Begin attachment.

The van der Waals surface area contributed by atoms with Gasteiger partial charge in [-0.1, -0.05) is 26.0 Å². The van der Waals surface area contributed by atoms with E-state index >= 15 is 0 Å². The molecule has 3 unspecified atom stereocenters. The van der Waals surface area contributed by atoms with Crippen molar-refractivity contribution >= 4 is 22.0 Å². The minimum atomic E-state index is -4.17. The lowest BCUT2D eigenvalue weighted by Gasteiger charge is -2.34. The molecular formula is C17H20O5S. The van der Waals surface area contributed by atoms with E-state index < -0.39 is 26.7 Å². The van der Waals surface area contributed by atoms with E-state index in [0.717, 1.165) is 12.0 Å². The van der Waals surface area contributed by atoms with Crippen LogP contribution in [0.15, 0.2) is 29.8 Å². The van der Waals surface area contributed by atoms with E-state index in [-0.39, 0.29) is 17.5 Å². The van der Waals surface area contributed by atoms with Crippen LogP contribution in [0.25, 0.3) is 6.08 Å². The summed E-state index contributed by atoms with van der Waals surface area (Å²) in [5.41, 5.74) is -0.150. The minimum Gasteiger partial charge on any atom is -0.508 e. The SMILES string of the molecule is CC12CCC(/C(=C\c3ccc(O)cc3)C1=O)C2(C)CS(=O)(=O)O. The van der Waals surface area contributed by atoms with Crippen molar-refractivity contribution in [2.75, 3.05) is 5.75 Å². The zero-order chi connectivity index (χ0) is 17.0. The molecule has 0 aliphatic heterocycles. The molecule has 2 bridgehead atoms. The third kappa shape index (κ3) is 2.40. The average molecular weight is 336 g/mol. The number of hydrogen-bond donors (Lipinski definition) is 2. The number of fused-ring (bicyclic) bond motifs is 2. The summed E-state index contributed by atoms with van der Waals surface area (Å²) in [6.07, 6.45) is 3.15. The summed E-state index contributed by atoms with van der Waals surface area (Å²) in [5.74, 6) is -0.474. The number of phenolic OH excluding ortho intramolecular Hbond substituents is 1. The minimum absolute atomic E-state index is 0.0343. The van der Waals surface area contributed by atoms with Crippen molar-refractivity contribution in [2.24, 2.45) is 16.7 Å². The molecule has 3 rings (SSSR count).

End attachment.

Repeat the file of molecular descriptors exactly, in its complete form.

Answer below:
The van der Waals surface area contributed by atoms with Gasteiger partial charge in [-0.1, -0.05) is 26.0 Å². The van der Waals surface area contributed by atoms with E-state index >= 15 is 0 Å². The molecule has 3 unspecified atom stereocenters. The van der Waals surface area contributed by atoms with Crippen molar-refractivity contribution >= 4 is 22.0 Å². The minimum atomic E-state index is -4.17. The lowest BCUT2D eigenvalue weighted by Gasteiger charge is -2.34. The molecular formula is C17H20O5S. The van der Waals surface area contributed by atoms with E-state index < -0.39 is 26.7 Å². The van der Waals surface area contributed by atoms with E-state index in [0.717, 1.165) is 12.0 Å². The van der Waals surface area contributed by atoms with Crippen LogP contribution in [0.15, 0.2) is 29.8 Å². The van der Waals surface area contributed by atoms with E-state index in [-0.39, 0.29) is 17.5 Å². The van der Waals surface area contributed by atoms with Crippen LogP contribution in [0.25, 0.3) is 6.08 Å². The summed E-state index contributed by atoms with van der Waals surface area (Å²) in [5.41, 5.74) is -0.150. The minimum Gasteiger partial charge on any atom is -0.508 e. The SMILES string of the molecule is CC12CCC(/C(=C\c3ccc(O)cc3)C1=O)C2(C)CS(=O)(=O)O. The van der Waals surface area contributed by atoms with Crippen molar-refractivity contribution in [2.75, 3.05) is 5.75 Å². The zero-order chi connectivity index (χ0) is 17.0. The molecule has 0 aliphatic heterocycles. The molecule has 2 bridgehead atoms. The third kappa shape index (κ3) is 2.40. The average molecular weight is 336 g/mol. The number of hydrogen-bond donors (Lipinski definition) is 2. The number of fused-ring (bicyclic) bond motifs is 2. The summed E-state index contributed by atoms with van der Waals surface area (Å²) in [6.07, 6.45) is 3.15. The summed E-state index contributed by atoms with van der Waals surface area (Å²) in [5.74, 6) is -0.474. The number of phenolic OH excluding ortho intramolecular Hbond substituents is 1. The minimum absolute atomic E-state index is 0.0343. The van der Waals surface area contributed by atoms with Crippen molar-refractivity contribution in [2.24, 2.45) is 16.7 Å². The molecule has 3 rings (SSSR count).